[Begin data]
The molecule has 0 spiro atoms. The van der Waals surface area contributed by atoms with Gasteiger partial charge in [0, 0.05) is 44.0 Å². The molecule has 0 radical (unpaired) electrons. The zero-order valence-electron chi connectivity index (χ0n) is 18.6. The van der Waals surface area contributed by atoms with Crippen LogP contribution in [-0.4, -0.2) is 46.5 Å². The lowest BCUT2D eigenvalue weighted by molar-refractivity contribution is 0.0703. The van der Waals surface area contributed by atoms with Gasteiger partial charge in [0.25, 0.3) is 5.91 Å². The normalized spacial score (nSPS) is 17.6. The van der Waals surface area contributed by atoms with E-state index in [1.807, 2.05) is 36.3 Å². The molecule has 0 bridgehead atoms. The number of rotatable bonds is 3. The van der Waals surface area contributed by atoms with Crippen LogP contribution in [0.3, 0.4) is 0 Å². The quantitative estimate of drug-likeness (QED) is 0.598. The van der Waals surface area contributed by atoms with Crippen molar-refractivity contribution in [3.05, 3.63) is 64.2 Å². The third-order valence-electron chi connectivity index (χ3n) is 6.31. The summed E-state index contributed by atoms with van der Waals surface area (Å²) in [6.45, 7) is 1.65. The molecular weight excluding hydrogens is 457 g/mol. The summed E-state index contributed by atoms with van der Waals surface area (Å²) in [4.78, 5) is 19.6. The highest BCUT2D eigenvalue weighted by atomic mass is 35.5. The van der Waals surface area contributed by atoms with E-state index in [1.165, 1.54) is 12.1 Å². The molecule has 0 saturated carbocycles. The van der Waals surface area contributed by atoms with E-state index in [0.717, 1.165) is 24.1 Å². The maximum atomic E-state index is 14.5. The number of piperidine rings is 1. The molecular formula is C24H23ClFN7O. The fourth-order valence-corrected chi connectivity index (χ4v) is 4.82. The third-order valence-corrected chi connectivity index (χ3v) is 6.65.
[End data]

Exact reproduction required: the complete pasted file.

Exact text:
The molecule has 0 spiro atoms. The van der Waals surface area contributed by atoms with Gasteiger partial charge in [0, 0.05) is 44.0 Å². The molecule has 0 radical (unpaired) electrons. The zero-order valence-electron chi connectivity index (χ0n) is 18.6. The van der Waals surface area contributed by atoms with Crippen LogP contribution in [-0.4, -0.2) is 46.5 Å². The lowest BCUT2D eigenvalue weighted by molar-refractivity contribution is 0.0703. The van der Waals surface area contributed by atoms with Gasteiger partial charge in [0.25, 0.3) is 5.91 Å². The normalized spacial score (nSPS) is 17.6. The van der Waals surface area contributed by atoms with E-state index in [1.807, 2.05) is 36.3 Å². The molecule has 0 bridgehead atoms. The number of rotatable bonds is 3. The van der Waals surface area contributed by atoms with Crippen LogP contribution in [0.3, 0.4) is 0 Å². The quantitative estimate of drug-likeness (QED) is 0.598. The van der Waals surface area contributed by atoms with Crippen molar-refractivity contribution in [3.05, 3.63) is 64.2 Å². The third-order valence-electron chi connectivity index (χ3n) is 6.31. The summed E-state index contributed by atoms with van der Waals surface area (Å²) in [6.45, 7) is 1.65. The molecular weight excluding hydrogens is 457 g/mol. The summed E-state index contributed by atoms with van der Waals surface area (Å²) in [4.78, 5) is 19.6. The highest BCUT2D eigenvalue weighted by atomic mass is 35.5. The van der Waals surface area contributed by atoms with E-state index in [1.165, 1.54) is 12.1 Å². The molecule has 0 saturated carbocycles. The van der Waals surface area contributed by atoms with E-state index in [0.717, 1.165) is 24.1 Å². The maximum atomic E-state index is 14.5. The number of piperidine rings is 1. The molecular formula is C24H23ClFN7O. The fourth-order valence-corrected chi connectivity index (χ4v) is 4.82. The third-order valence-corrected chi connectivity index (χ3v) is 6.65.